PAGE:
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HashMap is one of the collection implementation classes which is a child class of the Map interface. HashMap is the data structure that is used to store the key-value pair objects.

Internal Implementation details of HashMap:

HashMap stores the key-value pairs using a hash table. In the hash table each key-value pair is mapped corresponding to the hashcode derived from the key. Using the hashing techniques a hashcode is derived from the key and using the hashcode we identify the index in the bucket list of the hashtable. This bucket list is an array of the lists of key-value pairs corresponding to the hash codes.

Following diagram depicts the clear picture how internally key-value pairs are stored. First hash code is calculated for the keys. Using the hashcode, index is identified in the bucket array. Corresponding to the hashed index, key-value pair entry is stored in the list corresponding to that particular bucket.


So in HashMap, at the first level we have an array. In the array, each array index is mapped to the hashcode derived from the key. Each array index ( or we can say each bucket ) contains a reference to a linked list in which we store the key-value pair entry.

For a key-value pair, first identify the hash code for the key using the hashcode() method. Once we have the hash code, index is calculated to identify the bucket in which the key-value pair will be stored. Once we have the bucket index, check for the entry list.

If we do not have the already existing list corresponding to that bucket index then we create a list and add the key-value pair entry to the list. And if already there is a list of the key-value entries then we go through the list check for key object if the key already exist and if key already exist then we override the value. If key is not there then a new entry is created for the key-value pair. New entry is then added to the list

Important HashMap Parameters :

HashMap’s internal hash table is is created only after the first use. Initially the hash table is null. Table is initialized only when the first insertion call is made for the HashMap instance.

            transient Node<K,V>[] table;

The two parameters that affect the performance of HashMap are – initial capacity and load factor. Initial capacity is the initial size of the hash table and load factor is is a measure of how full the hash table is allowed to get before its capacity is automatically increased. Using the below Hashtable constructor, initialCapacity and loadFactor can be passed by a programmer.

	public HashMap(int initialCapacity, float loadFactor) {
        if (initialCapacity < 0)
            throw new IllegalArgumentException("Illegal initial capacity: " +
        if (initialCapacity > MAXIMUM_CAPACITY)
            initialCapacity = MAXIMUM_CAPACITY;
        if (loadFactor <= 0 || Float.isNaN(loadFactor))
            throw new IllegalArgumentException("Illegal load factor: " +
        this.loadFactor = loadFactor;
        this.threshold = tableSizeFor(initialCapacity);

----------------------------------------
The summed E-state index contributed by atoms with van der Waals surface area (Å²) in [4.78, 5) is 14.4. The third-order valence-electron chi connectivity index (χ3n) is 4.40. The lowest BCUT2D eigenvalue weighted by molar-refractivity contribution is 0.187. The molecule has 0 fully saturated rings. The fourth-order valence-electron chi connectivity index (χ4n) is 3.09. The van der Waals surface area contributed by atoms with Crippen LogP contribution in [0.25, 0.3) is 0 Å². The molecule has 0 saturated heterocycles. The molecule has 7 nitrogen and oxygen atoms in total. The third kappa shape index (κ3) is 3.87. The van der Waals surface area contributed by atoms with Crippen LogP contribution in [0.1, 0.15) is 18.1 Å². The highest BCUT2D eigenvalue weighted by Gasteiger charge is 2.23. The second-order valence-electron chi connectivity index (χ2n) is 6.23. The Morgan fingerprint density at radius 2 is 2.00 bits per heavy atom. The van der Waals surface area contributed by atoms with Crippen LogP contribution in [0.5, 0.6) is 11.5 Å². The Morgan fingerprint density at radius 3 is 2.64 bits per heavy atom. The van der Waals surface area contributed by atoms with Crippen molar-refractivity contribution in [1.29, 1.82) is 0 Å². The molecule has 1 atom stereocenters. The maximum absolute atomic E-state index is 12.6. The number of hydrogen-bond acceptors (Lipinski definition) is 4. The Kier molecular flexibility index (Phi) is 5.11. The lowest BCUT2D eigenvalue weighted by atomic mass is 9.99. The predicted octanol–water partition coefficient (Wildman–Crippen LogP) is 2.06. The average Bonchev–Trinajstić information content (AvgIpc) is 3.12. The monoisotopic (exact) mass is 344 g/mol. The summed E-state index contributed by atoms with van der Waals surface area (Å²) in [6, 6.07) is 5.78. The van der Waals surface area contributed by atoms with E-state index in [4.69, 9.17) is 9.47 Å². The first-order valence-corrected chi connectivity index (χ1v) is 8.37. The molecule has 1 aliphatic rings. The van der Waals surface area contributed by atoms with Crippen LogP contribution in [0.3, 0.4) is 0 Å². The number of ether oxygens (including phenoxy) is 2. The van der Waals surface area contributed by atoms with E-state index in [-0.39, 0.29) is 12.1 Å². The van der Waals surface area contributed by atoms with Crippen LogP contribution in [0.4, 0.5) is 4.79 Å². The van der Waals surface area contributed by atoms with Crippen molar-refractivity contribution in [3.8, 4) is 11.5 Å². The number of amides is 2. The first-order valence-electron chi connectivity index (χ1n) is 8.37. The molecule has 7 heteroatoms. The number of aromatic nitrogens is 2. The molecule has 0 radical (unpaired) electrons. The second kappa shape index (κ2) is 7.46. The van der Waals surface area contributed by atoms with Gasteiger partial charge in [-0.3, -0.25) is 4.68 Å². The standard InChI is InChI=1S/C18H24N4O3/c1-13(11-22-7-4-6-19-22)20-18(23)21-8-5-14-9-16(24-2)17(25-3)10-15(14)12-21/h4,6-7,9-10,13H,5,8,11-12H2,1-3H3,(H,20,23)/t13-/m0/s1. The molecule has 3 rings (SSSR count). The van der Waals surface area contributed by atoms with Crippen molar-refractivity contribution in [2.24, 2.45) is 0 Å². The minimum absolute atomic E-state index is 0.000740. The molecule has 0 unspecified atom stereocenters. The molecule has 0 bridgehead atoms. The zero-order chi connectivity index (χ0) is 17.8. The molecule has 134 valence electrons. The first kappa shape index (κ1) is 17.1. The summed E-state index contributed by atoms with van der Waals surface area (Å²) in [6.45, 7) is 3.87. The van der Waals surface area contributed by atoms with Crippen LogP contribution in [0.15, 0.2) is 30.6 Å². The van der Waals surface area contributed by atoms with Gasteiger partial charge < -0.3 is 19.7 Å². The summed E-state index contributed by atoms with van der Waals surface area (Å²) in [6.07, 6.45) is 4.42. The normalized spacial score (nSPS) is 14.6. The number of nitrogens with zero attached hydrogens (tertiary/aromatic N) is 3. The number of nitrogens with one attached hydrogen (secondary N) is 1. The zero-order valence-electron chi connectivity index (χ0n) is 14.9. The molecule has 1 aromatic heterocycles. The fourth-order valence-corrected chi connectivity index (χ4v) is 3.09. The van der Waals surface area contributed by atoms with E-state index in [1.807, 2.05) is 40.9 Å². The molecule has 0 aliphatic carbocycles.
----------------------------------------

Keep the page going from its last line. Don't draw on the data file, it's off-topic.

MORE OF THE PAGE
Using the initial capacity and load factor, threshold is calculated. Threshold is the size limit after which table is resized/rehashed. The value of the threshold is (int)(capacity * loadFactor).)

Threshold and loadFactor fields :

    int threshold;
    final float loadFactor;

Deafult value for initial capacity is 16 and default load factor is 0.75.

		static final int DEFAULT_INITIAL_CAPACITY = 1 << 4; // aka 16
    	static final float DEFAULT_LOAD_FACTOR = 0.75f;

Growing the HashMap bucket :

Using the initial capacity and load factor, threshold is calculated. Threshold is the size limit after which table is resized/rehashed. The value of the threshold is (int)(capacity * loadFactor).)

HashMap Entry classes :

A Node is used as a basic bin node for entries in HashMap.
A HashMap Node is the child class of the Entry interface.

A HashMap Node(Entry) stores hash, key, value and the next node reference. Hash is the hashcode of the key. The reference points to the next node in the linkedlist of a particular bucket list. HashMap also has a TreeNode class that is a subclass of the Node class. TreeNode is used by the binary tree of a particular bucket. LinkedHashMap also has a subclass version of the HashMap Node class. To know more go to - LinkedHashMap section

Node definition:

    static class Node<K,V> implements Map.Entry<K,V> {
        final int hash;
        final K key;
        V value;
        Node<K,V> next;

        Node(int hash, K key, V value, Node<K,V> next) {
            this.hash = hash;
            this.key = key;
            this.value = value;
   = next;

        public final K getKey()        { return key; }
        public final V getValue()      { return value; }
        public final String toString() { return key + "=" + value; }

        public final int hashCode() {
            return Objects.hashCode(key) ^ Objects.hashCode(value);

        public final V setValue(V newValue) {
            V oldValue = value;
            value = newValue;
            return oldValue;

        public final boolean equals(Object o) {
            if (o == this)
                return true;
            if (o instanceof Map.Entry) {
                Map.Entry e = (Map.Entry)o;
                if (Objects.equals(key, e.getKey()) &&
                    Objects.equals(value, e.getValue()))
                    return true;
            return false;

TreeNode ( Addition was made as part of the Java 8 updates) :
Usually a HashMap bucket has a LinkedList for key-value pairs. But if the number of entries goes beyond a particular limit that is defined as TREEIFY_THRESHOLD, then LinkedListed is converted into a Binary Tree( a Red-Black binary Tree ). Using a binary tree decreases the lookup time for a node. As in case of linked list lookup time complexity is O(n) but in case of binary tree it will be O(log n). Same goes for the adding/updating a Node.